Great, more Orioles pitching
Jake Arrieta, RHP, Orioles (Double-A Bowie)
Sunday’s stats: 7 IP, 3 H, 0 R, 0 BB, 5 K
Arrieta had an on-and-off beginning to the year, but he’s definitely on a roll of late, as last night’s effort was has second seven-inning complete game shutout in five efforts. When you add it all up, the former TCU star has a 2.59 ERA, 70 strikeouts in 59 innings and is limiting the Eastern League to a .208 batting average. He could be in Triple-A soon, and in the Orioles revamped rotation at some point next year.
His ERA is lower than Stephen Strasburg’s
Travis Wood, LHP, Reds (Double-A Carolina)
Sunday’s stats: 9 IP, 3 H, 0 R, 0 BB, 11 K
A second-round pick in 2005, Wood lost a lot of velocity when the Reds revamped some big mechanical issue in his delivery, and as a guy with fringy velocity, a great change and control problems, he put up a seven-plus ERA last year at Double-A. This year, the 22-year-old has dropped nearly six runs off that mark, as in his last four starts, he’s given up two runs over 29 frames. He still doesn’t throw especially hard, but he’s added a 2-seamer and a cutter to his mix, and he’s looking very much like a guy who could fit in towards the back of a rotation.
Hitting the ground running
Jemile Weeks, 2B, Athletics (High-A Stockton)
Sunday’s stats: 2-for-2, 2B, RBI, 3 BB, SB
After missing the first six weeks of the season while getting healthy, Oakland’s 2008 first-round pick has been doing it all in the California League, hitting for average (.344), drawing walks (eight in 10 games for a .453 on-base percentage), showing surprising power (three home runs in 44 at-bats as part of a .591 slugging percentage), and now finally using his wheels to steal his first base of the year. Basically, all systems are go.
Look, it wasn’t that bad a pick
Jason Castro, C, Astros (High-A Lancaster)
Sunday’s stats: 2-for-2, 2 R, 2 BB
Yes, they should have taken Justin Smoak instead, but it’s not like Castro is some kind of dog. Actually, he’s one of the hotter hitters in the California League, batting .309/.399/.517, including a 23-for-56 mark (.411) in his last 15 games, during which he’s scored 13 runs and driven in 16. Add in absolutely fantastic defense (he’s cut down nearly 60% of opposing base stealers) and you have a pretty rare prospect. How many catchers can you name that help a team both offensively and defensively?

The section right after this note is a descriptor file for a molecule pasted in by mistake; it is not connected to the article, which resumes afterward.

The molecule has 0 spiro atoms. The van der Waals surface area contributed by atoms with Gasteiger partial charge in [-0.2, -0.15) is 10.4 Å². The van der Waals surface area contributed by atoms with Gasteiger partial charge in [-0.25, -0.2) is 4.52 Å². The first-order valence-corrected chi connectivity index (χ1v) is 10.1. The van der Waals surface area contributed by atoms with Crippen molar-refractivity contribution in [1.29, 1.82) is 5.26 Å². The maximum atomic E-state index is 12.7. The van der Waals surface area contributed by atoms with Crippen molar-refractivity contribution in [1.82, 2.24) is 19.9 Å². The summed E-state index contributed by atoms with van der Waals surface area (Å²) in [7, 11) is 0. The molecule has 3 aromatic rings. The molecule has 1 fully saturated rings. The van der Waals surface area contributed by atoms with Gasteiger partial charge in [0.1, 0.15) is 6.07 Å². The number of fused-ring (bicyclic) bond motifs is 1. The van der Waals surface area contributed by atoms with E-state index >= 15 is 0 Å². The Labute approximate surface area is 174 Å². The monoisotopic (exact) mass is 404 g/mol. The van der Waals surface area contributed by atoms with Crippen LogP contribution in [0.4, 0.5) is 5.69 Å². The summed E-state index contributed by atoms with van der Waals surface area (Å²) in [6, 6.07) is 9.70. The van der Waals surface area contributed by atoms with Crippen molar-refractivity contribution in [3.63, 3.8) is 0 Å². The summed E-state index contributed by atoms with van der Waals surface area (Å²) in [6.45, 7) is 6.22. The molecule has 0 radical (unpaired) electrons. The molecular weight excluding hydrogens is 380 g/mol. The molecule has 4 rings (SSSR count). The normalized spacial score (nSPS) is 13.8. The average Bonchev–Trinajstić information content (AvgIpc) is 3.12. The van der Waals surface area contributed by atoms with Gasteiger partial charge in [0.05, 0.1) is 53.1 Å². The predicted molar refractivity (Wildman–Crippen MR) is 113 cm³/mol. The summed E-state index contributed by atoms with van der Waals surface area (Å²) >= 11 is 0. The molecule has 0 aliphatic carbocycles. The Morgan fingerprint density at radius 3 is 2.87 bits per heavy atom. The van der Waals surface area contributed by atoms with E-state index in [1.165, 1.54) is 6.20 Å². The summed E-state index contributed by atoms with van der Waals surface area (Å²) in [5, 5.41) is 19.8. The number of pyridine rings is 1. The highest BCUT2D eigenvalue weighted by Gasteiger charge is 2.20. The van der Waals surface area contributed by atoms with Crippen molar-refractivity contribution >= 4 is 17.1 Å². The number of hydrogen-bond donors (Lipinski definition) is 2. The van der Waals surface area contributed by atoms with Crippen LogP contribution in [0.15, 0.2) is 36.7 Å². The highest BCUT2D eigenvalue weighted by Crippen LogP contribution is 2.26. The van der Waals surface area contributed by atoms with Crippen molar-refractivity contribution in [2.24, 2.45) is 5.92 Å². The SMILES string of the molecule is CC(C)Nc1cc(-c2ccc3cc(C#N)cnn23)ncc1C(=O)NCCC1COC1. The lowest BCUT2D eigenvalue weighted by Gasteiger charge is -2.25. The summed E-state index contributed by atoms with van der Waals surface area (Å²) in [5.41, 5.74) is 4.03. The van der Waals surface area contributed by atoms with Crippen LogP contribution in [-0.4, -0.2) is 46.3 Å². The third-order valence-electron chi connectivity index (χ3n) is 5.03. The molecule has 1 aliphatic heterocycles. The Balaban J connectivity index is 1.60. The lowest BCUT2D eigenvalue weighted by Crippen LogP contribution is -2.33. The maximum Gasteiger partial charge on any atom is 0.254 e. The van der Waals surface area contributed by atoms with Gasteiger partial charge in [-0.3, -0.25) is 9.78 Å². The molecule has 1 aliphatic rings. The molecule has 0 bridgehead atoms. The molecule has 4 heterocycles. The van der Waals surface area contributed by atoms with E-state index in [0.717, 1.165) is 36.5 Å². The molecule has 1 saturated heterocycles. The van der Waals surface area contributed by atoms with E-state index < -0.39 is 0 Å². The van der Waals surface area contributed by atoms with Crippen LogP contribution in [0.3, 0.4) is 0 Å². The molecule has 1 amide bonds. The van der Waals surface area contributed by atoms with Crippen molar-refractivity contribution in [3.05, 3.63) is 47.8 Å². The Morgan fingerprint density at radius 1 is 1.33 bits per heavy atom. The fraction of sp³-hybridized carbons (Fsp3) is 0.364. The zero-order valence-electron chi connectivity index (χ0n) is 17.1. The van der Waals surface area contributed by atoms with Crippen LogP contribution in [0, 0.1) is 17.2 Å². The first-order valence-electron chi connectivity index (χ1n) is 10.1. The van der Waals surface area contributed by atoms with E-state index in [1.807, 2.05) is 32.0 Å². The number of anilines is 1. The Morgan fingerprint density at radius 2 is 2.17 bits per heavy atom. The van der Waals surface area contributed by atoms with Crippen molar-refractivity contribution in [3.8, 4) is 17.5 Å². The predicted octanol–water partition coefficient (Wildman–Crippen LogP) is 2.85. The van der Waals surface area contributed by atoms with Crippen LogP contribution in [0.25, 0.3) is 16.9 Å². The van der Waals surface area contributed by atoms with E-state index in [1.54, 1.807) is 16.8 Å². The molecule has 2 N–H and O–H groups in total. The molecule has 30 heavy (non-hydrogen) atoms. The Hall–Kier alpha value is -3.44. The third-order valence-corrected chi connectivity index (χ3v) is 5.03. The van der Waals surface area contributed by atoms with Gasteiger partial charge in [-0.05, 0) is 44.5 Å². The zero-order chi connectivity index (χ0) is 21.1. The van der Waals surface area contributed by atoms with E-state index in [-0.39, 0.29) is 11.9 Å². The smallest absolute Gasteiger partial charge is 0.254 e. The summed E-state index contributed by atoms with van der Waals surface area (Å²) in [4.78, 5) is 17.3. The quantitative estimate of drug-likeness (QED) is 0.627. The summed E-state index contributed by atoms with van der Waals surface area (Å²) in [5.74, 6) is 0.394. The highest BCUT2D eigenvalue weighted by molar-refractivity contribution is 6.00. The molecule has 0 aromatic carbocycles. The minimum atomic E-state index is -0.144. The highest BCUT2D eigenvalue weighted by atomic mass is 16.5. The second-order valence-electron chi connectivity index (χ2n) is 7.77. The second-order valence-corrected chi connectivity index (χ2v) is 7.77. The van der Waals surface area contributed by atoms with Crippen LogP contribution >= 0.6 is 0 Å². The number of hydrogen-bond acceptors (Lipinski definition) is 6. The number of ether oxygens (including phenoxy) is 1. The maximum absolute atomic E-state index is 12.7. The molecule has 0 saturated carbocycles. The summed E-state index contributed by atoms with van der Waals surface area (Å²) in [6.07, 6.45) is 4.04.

Something goes wrong again . . . and again
Michael Main, RHP, Rangers (High-A Bakersfield)
Sunday’s stats: 4 IP, 8 H, 8 R, 2 BB, 5 K
A broken rib limited Main to less than 60 innings last year, but he showed so much promise in them that Texas felt comfortable advancing their 2007 first-round pick to High-A despite the lack of experience. This year, the wheels have fallen off, particularly on a mechanical level, as his velocity has slipped to merely average at 88-92 mph and his command has deserted him. He’s allowed five or more runs in five of 12 starts this year, walked 36 in 54 innings and the league is teeing off on him to the tune of a .323 batting average with nine home runs. One scout who recently saw him said, “I know he’s supposed to be something special, but to me, he looked like just another righty.”
Daniel Descalso, 2B, Cardinals (Double-A Springfield)
Sunday’s stats: 3-for-4, 2B, 3B, HR (5), 3 R, RBI
A third-round pick in 2007, Descalso was drafted for his bat, as he’ll never blow anyone away with his tools or athleticism. A .243/.313/.372 line at High-A last year all but took him off anyone’s radar, but the 22-year-old has found his stroke in the Texas League thanks to higher hands and a quicker step in his swing, now batting a healthy .332/.398/.543. .